HONG KONG (Bloomberg): Hong Kong’s national security police arrested five executives of the pro-democracy Apple Daily newspaper for suspected breaches of the national security law, local news outlets reported Thursday (June 17), as the government escalated its campaign against well-known activist and media tycoon Jimmy Lai.
Those arrested included Apple Daily Editor-in-Chief Ryan Law and Next Digital Ltd. Chief Executive Officer Cheung Kim-hung, as more than 100 police officers descended on the newspaper’s Hong Kong headquarters.
Lai, who founded Next Digital, has been the most high-profile target of the government’s push against democracy advocates in the former British colony and is currently serving more than year in prison for attending unauthorized protests. On Thursday morning, trading of Next Digital shares was halted, without any reason being given.
The government said in a statement that four men and one woman aged 47-63 have been arrested "for collusion with a foreign country or with external elements to endanger national security, ” without naming the people or the company. A separate statement said police raided "a media company” with a warrant issued under the national security law that allows "searching and seizure of journalistic materials.”
The move is the latest effort by Hong Kong and Chinese authorities to quell any form of dissent in the city, which was rocked by sometimes violent anti-China protests in 2019.
In response to the unrest, Beijing imposed a sweeping national security law on Hong Kong last year that bars subversion, terrorism, secession and foreign collusion. The government has used the new powers granted under the law to detain dozens of prominent pro-democracy activists, lawyers and politicians, many of whom were denied bail and are now being held in jail before trial on subversion charges for seeking to win a local election and vote down the government’s budget.
"This fits into the pattern over the past year of the government using the national security law to target its top critics, ” said Tom Kellogg, the executive director of the Georgetown Center for Asian Law.
"This is a serious blow to press freedom in Hong Kong, and a direct attack on the journalistic work of Apple Daily, ” he continued.
"Whereas prior attacks on Apple have focused on Jimmy Lai’s own advocacy, these arrests are -- for the first time -- focused on Apple Daily’s journalistic output.”
Lai, a prominent and long-time critic of Beijing, has been one of the government’s most frequent targets. Police had earlier raided Apple Daily’s headquarters back in August, and since then authorities have layered on more national security charges against Lai, who is already serving 20 months in jail after being convicted for protests he attended in 2019.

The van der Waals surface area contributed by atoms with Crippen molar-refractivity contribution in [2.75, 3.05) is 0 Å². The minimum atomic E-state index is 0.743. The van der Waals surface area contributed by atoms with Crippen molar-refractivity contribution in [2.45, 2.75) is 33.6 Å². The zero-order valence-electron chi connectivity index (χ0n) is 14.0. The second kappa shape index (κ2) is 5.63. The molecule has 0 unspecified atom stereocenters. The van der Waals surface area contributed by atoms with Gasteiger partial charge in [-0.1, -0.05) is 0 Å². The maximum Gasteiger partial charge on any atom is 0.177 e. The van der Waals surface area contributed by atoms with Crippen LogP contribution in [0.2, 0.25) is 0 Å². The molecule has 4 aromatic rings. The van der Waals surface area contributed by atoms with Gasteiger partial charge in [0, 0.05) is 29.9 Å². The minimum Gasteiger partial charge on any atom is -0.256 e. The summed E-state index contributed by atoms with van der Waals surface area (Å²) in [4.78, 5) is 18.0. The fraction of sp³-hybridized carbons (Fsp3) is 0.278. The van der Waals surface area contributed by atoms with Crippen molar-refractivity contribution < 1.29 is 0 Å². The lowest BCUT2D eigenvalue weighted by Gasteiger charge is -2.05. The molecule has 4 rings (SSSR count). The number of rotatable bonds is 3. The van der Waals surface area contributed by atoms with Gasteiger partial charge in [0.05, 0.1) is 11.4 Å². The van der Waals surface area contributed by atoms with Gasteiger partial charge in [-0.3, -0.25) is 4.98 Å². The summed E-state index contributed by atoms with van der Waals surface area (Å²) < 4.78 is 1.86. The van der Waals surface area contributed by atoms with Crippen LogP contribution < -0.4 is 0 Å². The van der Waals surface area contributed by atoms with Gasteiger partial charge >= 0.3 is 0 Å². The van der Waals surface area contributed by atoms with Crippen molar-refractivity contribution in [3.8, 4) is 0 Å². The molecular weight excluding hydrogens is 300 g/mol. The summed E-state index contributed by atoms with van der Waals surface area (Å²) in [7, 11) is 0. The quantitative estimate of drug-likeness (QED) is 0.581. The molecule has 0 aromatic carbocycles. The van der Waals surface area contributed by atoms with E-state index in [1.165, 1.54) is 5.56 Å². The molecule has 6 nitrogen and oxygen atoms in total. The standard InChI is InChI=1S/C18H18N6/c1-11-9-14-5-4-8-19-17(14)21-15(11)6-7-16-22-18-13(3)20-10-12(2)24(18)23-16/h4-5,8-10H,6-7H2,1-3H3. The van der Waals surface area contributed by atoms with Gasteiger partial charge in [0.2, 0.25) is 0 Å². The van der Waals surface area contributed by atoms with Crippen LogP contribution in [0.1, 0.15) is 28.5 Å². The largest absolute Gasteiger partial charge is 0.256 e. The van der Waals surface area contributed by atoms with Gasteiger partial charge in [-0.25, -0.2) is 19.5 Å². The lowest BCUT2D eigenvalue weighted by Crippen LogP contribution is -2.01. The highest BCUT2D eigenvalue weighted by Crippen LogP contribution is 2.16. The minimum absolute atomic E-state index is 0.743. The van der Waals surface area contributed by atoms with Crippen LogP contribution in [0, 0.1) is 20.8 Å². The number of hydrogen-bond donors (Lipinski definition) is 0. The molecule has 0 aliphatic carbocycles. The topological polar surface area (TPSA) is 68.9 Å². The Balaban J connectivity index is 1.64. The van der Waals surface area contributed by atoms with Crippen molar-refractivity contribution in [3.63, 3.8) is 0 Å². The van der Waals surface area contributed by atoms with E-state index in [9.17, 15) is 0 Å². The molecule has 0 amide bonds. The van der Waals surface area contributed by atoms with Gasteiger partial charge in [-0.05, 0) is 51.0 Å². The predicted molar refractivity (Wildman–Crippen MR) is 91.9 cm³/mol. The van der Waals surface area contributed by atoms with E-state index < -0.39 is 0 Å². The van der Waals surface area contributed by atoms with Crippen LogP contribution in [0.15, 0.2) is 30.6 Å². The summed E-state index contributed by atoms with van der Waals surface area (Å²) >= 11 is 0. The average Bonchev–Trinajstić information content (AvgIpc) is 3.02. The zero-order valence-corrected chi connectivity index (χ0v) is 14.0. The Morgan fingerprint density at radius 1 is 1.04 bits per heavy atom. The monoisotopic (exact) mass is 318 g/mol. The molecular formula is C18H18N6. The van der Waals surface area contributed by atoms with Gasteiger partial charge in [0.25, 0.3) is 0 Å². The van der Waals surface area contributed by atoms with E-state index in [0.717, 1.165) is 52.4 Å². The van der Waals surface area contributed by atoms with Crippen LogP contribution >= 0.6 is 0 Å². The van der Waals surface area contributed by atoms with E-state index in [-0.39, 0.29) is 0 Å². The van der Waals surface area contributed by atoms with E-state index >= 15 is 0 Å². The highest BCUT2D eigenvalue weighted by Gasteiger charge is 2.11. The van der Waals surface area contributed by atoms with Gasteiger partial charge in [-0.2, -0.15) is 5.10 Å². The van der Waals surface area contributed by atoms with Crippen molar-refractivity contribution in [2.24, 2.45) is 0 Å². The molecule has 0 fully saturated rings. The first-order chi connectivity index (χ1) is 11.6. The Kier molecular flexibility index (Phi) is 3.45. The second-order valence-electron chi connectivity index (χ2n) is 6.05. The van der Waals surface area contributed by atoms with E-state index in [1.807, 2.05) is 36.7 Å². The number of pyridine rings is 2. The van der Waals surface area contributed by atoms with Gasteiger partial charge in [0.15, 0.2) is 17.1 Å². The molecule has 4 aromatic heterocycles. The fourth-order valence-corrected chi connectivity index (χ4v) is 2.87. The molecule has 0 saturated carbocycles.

His sentencing was condemned by US Secretary of State Antony Blinken, who called the charges "politically motivated” and said that Hong Kong and China were violating freedoms guaranteed under the city’s Basic Law and the Sino-British Joint Declaration in their attempt to quash dissent.
"Beijing and Hong Kong authorities are targeting Hong Kongers for doing nothing more than exercising protected rights and fundamental freedoms, including freedom of peaceful assembly and freedom of speech, ” Blinken said in an April statement.
Lai has also been charged with the national security offense of colluding with foreign forces to hurt China based on tweets and interviews Lai gave to international media outlets. The city’s Security Bureau has moved to freeze some of Lai’s assets and sent letters to some of his bankers, threatening them with years in jail if they deal with any of his accounts in Hong Kong.
On Thursday morning, Apple Daily reporters live-streamed the police operation taking place at their headquarters in the same way they has previously broadcast the sweep of their office in August. Police asked the newspaper’s journalists to leave the newsroom, the paper reported.
In email sent to readers yesterday, Law, the now-arrested Apple Daily editor, wrote that Hong Kong media were operating under "more and more laws restricting freedom of the press.” But he vowed the newspaper would carry on reporting.
"Is the national security law the biggest crisis of Apple Daily?” he asked, noting that identifying the government’s "red lines” were becoming increasingly important.
"No matter how great the pressure is, we will definitely be able to stand up, ” he added. "At the end of the tunnel, there must be light.”